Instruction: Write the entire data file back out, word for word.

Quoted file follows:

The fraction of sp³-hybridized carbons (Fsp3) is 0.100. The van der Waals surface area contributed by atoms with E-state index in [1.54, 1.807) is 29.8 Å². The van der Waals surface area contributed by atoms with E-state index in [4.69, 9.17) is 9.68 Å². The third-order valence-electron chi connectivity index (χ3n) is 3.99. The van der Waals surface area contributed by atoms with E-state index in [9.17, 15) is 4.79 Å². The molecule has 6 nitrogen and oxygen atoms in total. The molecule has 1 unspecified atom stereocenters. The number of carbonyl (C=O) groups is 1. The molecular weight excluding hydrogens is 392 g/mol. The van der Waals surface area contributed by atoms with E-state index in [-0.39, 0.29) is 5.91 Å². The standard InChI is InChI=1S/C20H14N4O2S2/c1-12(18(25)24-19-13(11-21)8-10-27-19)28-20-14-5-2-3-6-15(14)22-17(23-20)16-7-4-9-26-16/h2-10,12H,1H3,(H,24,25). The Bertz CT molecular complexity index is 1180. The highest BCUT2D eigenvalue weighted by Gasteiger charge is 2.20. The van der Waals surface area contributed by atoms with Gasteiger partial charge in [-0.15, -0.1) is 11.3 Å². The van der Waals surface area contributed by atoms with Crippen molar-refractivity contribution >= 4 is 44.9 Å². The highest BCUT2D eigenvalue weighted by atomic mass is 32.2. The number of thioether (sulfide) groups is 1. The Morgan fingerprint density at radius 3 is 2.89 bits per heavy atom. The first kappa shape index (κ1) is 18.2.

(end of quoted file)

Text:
The fraction of sp³-hybridized carbons (Fsp3) is 0.100. The van der Waals surface area contributed by atoms with E-state index in [1.54, 1.807) is 29.8 Å². The van der Waals surface area contributed by atoms with E-state index in [4.69, 9.17) is 9.68 Å². The third-order valence-electron chi connectivity index (χ3n) is 3.99. The van der Waals surface area contributed by atoms with E-state index in [9.17, 15) is 4.79 Å². The molecule has 6 nitrogen and oxygen atoms in total. The molecule has 1 unspecified atom stereocenters. The number of carbonyl (C=O) groups is 1. The molecular weight excluding hydrogens is 392 g/mol. The van der Waals surface area contributed by atoms with E-state index in [-0.39, 0.29) is 5.91 Å². The standard InChI is InChI=1S/C20H14N4O2S2/c1-12(18(25)24-19-13(11-21)8-10-27-19)28-20-14-5-2-3-6-15(14)22-17(23-20)16-7-4-9-26-16/h2-10,12H,1H3,(H,24,25). The Bertz CT molecular complexity index is 1180. The highest BCUT2D eigenvalue weighted by Gasteiger charge is 2.20. The van der Waals surface area contributed by atoms with Gasteiger partial charge in [-0.15, -0.1) is 11.3 Å². The van der Waals surface area contributed by atoms with Crippen molar-refractivity contribution >= 4 is 44.9 Å². The highest BCUT2D eigenvalue weighted by atomic mass is 32.2. The number of thioether (sulfide) groups is 1. The Morgan fingerprint density at radius 3 is 2.89 bits per heavy atom. The first kappa shape index (κ1) is 18.2.